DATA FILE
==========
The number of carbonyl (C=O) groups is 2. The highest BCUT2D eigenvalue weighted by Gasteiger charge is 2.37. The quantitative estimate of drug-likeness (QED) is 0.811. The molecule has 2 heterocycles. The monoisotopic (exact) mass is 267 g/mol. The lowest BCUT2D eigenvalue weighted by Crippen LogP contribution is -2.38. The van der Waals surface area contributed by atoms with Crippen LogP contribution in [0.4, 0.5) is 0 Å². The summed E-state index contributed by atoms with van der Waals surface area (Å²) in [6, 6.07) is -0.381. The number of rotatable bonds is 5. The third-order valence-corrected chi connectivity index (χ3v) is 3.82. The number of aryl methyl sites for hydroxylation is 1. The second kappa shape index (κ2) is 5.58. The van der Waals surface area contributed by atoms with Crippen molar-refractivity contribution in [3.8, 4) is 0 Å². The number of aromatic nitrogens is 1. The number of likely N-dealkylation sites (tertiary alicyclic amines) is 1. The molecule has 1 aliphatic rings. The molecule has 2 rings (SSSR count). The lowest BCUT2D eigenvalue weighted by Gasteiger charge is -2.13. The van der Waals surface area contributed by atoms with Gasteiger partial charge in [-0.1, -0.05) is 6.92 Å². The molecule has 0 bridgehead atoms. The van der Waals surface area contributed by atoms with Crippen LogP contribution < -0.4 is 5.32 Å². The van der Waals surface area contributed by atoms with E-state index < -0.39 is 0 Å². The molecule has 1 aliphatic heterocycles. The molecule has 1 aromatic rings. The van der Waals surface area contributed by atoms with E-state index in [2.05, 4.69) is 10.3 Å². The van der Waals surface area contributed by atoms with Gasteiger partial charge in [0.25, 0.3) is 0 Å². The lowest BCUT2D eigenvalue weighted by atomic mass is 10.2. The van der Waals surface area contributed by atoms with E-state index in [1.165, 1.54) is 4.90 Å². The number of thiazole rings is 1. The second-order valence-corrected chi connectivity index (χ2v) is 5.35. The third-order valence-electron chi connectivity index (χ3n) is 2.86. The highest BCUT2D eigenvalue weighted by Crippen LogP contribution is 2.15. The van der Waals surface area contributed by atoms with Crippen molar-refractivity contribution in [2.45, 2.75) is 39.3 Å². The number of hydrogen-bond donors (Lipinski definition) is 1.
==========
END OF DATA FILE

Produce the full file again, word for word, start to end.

The number of carbonyl (C=O) groups is 2. The highest BCUT2D eigenvalue weighted by Gasteiger charge is 2.37. The quantitative estimate of drug-likeness (QED) is 0.811. The molecule has 2 heterocycles. The monoisotopic (exact) mass is 267 g/mol. The lowest BCUT2D eigenvalue weighted by Crippen LogP contribution is -2.38. The van der Waals surface area contributed by atoms with Crippen LogP contribution in [0.4, 0.5) is 0 Å². The summed E-state index contributed by atoms with van der Waals surface area (Å²) in [6, 6.07) is -0.381. The number of rotatable bonds is 5. The third-order valence-corrected chi connectivity index (χ3v) is 3.82. The number of aryl methyl sites for hydroxylation is 1. The second kappa shape index (κ2) is 5.58. The van der Waals surface area contributed by atoms with Crippen molar-refractivity contribution in [3.8, 4) is 0 Å². The number of aromatic nitrogens is 1. The number of likely N-dealkylation sites (tertiary alicyclic amines) is 1. The molecule has 1 aliphatic rings. The molecule has 2 rings (SSSR count). The lowest BCUT2D eigenvalue weighted by Gasteiger charge is -2.13. The van der Waals surface area contributed by atoms with Gasteiger partial charge in [-0.1, -0.05) is 6.92 Å². The molecule has 0 bridgehead atoms. The van der Waals surface area contributed by atoms with Crippen LogP contribution < -0.4 is 5.32 Å². The van der Waals surface area contributed by atoms with E-state index < -0.39 is 0 Å². The molecule has 1 aliphatic heterocycles. The molecule has 1 aromatic rings. The van der Waals surface area contributed by atoms with E-state index in [2.05, 4.69) is 10.3 Å². The van der Waals surface area contributed by atoms with Gasteiger partial charge in [0.25, 0.3) is 0 Å². The lowest BCUT2D eigenvalue weighted by atomic mass is 10.2. The van der Waals surface area contributed by atoms with E-state index in [1.165, 1.54) is 4.90 Å². The number of thiazole rings is 1. The second-order valence-corrected chi connectivity index (χ2v) is 5.35. The third-order valence-electron chi connectivity index (χ3n) is 2.86. The highest BCUT2D eigenvalue weighted by Crippen LogP contribution is 2.15. The van der Waals surface area contributed by atoms with Crippen molar-refractivity contribution in [2.45, 2.75) is 39.3 Å². The number of hydrogen-bond donors (Lipinski definition) is 1.